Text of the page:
When Chief Inspector Armand Gamache, of the Sûreté du Québec, is called to investigate, he quickly realizes he’s dealing with someone quite extraordinary. CC de Poitiers was electrocuted in the middle of a frozen lake, in front of the entire village, as she watched the annual curling tournament. And yet no one saw anything. Who could have been insane enough to try such a macabre method of murder—or brilliant enough to succeed?

With his trademark compassion and courage, Gamache digs beneath the idyllic surface of village life to find the dangerous secrets long buried there. For a Quebec winter is not only staggeringly beautiful but deadly, and the people of Three Pines know better than to reveal too much of themselves. But other dangers are becoming clear to Gamache. As a bitter wind blows into the village, something even more chilling is coming for Gamache himself.

And that was one of the problems they were facing. Everyone looked alike in the Quebec winter. Like colorful marshmallows. It was hard to even distinguish men from women. Faces, hair, hands, feet, bodies, all covered against the cold. Even if someone had seen the murderer, could they identify him?


He was frankly astonished the entire community hadn’t died of boredom. Just talking about curling was sucking the will to live right out of him. It was like some Anglo joke, an excuse to wear plaid and yell. Most Anglos, he’d noticed, didn’t like to raise their voices. Francophones were constantly gesturing and shouting and hugging. Beauvoir wasn’t sure why Anglos even had arms, except perhaps to carry all their money. Curling at least gave them an excuse to vent.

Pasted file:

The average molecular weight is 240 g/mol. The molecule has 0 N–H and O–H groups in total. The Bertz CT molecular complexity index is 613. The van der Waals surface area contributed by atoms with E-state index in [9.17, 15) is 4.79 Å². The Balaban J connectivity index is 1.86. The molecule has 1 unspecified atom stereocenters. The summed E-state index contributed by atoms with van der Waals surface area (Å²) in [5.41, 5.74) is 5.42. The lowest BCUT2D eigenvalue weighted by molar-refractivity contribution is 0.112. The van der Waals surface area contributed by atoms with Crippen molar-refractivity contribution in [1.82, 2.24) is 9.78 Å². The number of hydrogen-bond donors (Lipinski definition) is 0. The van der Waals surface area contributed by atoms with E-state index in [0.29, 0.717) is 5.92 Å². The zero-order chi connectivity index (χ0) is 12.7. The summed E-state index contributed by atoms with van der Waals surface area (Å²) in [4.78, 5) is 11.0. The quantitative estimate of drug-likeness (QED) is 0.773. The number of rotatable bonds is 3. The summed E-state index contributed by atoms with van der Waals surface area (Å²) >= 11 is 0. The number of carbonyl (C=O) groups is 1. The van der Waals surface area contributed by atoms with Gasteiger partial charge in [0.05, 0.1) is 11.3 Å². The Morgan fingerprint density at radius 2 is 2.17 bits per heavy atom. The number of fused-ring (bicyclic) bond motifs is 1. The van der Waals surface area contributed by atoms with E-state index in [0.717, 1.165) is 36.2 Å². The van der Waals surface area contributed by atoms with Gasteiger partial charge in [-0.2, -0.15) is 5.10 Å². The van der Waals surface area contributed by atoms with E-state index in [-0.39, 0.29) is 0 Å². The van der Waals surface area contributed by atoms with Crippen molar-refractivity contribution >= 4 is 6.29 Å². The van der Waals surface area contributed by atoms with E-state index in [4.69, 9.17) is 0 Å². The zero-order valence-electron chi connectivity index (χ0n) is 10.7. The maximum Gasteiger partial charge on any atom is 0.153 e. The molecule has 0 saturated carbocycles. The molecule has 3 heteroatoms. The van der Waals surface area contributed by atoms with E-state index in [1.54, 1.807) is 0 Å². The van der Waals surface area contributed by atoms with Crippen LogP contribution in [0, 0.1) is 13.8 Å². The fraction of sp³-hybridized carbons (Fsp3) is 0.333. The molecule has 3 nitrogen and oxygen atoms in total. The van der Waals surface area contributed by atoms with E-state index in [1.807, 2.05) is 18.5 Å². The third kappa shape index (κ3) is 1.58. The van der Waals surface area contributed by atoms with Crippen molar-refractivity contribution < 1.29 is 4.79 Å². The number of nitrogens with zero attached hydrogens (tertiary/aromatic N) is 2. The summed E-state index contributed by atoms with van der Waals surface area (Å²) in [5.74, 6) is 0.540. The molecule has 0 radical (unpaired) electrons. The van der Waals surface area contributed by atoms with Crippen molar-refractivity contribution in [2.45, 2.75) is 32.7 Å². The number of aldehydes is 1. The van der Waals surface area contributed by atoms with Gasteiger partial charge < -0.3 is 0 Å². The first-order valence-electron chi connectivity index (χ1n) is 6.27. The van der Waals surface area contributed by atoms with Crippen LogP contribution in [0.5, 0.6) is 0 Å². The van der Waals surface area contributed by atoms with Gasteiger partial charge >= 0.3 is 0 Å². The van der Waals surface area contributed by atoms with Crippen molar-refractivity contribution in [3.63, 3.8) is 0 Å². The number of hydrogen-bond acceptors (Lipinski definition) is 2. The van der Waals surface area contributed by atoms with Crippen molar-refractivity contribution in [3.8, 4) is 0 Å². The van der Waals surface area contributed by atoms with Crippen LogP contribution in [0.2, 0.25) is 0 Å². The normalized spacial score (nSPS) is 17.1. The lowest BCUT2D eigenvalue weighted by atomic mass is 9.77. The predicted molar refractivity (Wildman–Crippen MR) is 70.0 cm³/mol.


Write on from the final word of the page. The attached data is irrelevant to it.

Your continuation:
• Such a good series. These are more than police procedurals. We also find out about people’s lives and the village of Three Pines. Ms. Penny uses language so well which makes these books even more interesting.
  • Chief Inspector Gamache is such an interesting character. He firmly believes in justice, but he also believes in courtesy and helping and educating the people he works with.
  • Beauvoir, Gamache’s second-in-command is a very proud Francophone. He doesn’t understand Anglos and is often impatient with them. However, he’s a loyal and talented second-in-command for Gamache.
  • The way the murder happens is very unique and that is something Gamache must unravel.
  • CC de Poitiers and her family are sad, unlikeable people.
  • These books have quite a bit of atmosphere especially because of the house CC de Poitiers buys. This house also was important in the first book in the series.
  • I like that there is curling in the book and that the book takes place around the Christmas season.
  • There is a secondary plot (the Arnot case) started in the first book which affects Gamache personally. He went against the hierarchy in the Sûreté to bring down a corrupt officer. Neither his bosses nor the corrupt officer (who is in prison) can forgive this. We learn a little more about this in this book.


  • I don’t know that it’s necessary to have the Arnot case fill such a large background role in the book.

And a few thoughts . . .

  • I’m so glad I finally started reading these books. I love Louise Penny’s writing and look forward to reading many more of her books.


  • Agatha Award for Best Novel (2007)

Have you read this book? How did you like it?

Author info

  • Louise Penny is the author of the Inspector Armand Gamache series. The first book was published in 2005 and a new book, the eleventh in the series, is due out in August 2015. She lives in Canada in a small village south of Montreal with her husband and a golden retriever.

Reading Challenges

  • 2015 Goodreads Challenge
  • Cloak & Dagger Mystery Challenge–hosted by Amy @ A Bookish Girl
  • TBR Pile Challenge–hosted by the Bookish blog